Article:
2. How important is it for a church using video teaching to have the very best technology available?
I think the need for the quality technology is vastly overrated. You don’t need the latest and greatest in order to succeed. You can’t be so cheap that your venues are cheesy. The video can’t look like a 1980’s VCR.
At North Coast we’ve always made due with less than the best technology simply because we often can’t afford the best. We’re not a rich suburban church. We’re a blue collar church that meets in an old warehouse. If we felt we couldn’t succeed without the best and latest technology, we’d still be saving up to launch our first venue.
We’ve learned that good enough is good enough when it comes to technology. I always tell the churches we consult to buy the best they can afford. There’s no need to hock the future for cool technology you can’t afford and there’s no reason to hold off launching a new ministry just because everyone else has better equipment.
3. North Coast has multiple venues with live worship bands at multiple locations and multiple service times. How do you find enough musicians to have that many worship teams?
The secret to our plethora of musicians goes back to a decision we made long before we started our Video Venues. Because we believe the job of a pastor is to equip the saints for the work of the ministry (Ephesians 4:11-12) our worship pastors have always been judged, rewarded, and paid for raising up other worship leaders rather than creating an all-star band.
I find you always get what you measure and reward. So guess what? Since we measure and reward raising up worship leaders, we get worship leaders. And better yet, once we turned the corner, we discovered that musicians draw musicians. So right now I think we have something like 24 adult worship bands to pull from.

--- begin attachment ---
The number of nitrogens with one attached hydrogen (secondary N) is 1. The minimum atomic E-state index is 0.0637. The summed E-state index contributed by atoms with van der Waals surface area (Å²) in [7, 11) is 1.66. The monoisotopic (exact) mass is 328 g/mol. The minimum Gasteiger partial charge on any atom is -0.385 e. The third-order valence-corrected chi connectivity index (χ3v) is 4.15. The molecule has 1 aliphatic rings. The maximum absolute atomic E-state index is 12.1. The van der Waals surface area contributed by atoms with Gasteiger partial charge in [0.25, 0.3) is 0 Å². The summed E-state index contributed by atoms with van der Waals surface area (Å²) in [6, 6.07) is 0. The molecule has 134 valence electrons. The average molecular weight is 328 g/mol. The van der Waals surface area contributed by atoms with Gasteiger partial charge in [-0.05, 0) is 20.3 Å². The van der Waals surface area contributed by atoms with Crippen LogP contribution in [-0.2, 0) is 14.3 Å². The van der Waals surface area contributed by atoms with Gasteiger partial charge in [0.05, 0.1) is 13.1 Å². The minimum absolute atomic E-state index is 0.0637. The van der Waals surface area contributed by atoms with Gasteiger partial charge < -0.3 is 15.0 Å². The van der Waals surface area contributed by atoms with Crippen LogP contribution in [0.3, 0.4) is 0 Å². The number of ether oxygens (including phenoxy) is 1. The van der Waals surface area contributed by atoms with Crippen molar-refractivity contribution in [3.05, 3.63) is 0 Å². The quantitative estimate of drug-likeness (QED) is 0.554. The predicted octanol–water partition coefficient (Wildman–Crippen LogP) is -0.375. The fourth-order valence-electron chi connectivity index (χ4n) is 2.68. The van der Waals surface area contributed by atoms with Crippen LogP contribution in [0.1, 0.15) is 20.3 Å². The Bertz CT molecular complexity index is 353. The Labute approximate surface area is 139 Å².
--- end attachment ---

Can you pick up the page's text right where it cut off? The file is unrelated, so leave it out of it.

4. In your book Sticky Church you describe the role of sermon based small groups in the life of North Coast. How integral do you think sermon based small groups have been to the growth of North Coast?
Our attendance was about 120 when we started our sermon-based small groups. They haven’t particularly drawn people in, but they have helped to slam our back door shut – and when the back door stays shut, a church tends to grow.
We’re pretty much a word-of-mouth church (we don’t do any marketing or advertising) so closing the back door has been an essential ingredient of our growth. But the biggest advantage has been the way these sermon-based groups have enabled us to get everyone on the same page – and keep them there. That’s made us a much healthier church, not just a bigger church.
5. What did I not ask that I should have?
You didn’t ask why my books are so much better than yours – at least that’s what my mom thinks; though my wife, Nancy, isn’t so sure.
By the way – Here’s a link to A MULTI-SITE CHURCH ROAD TRIP at Amazon.com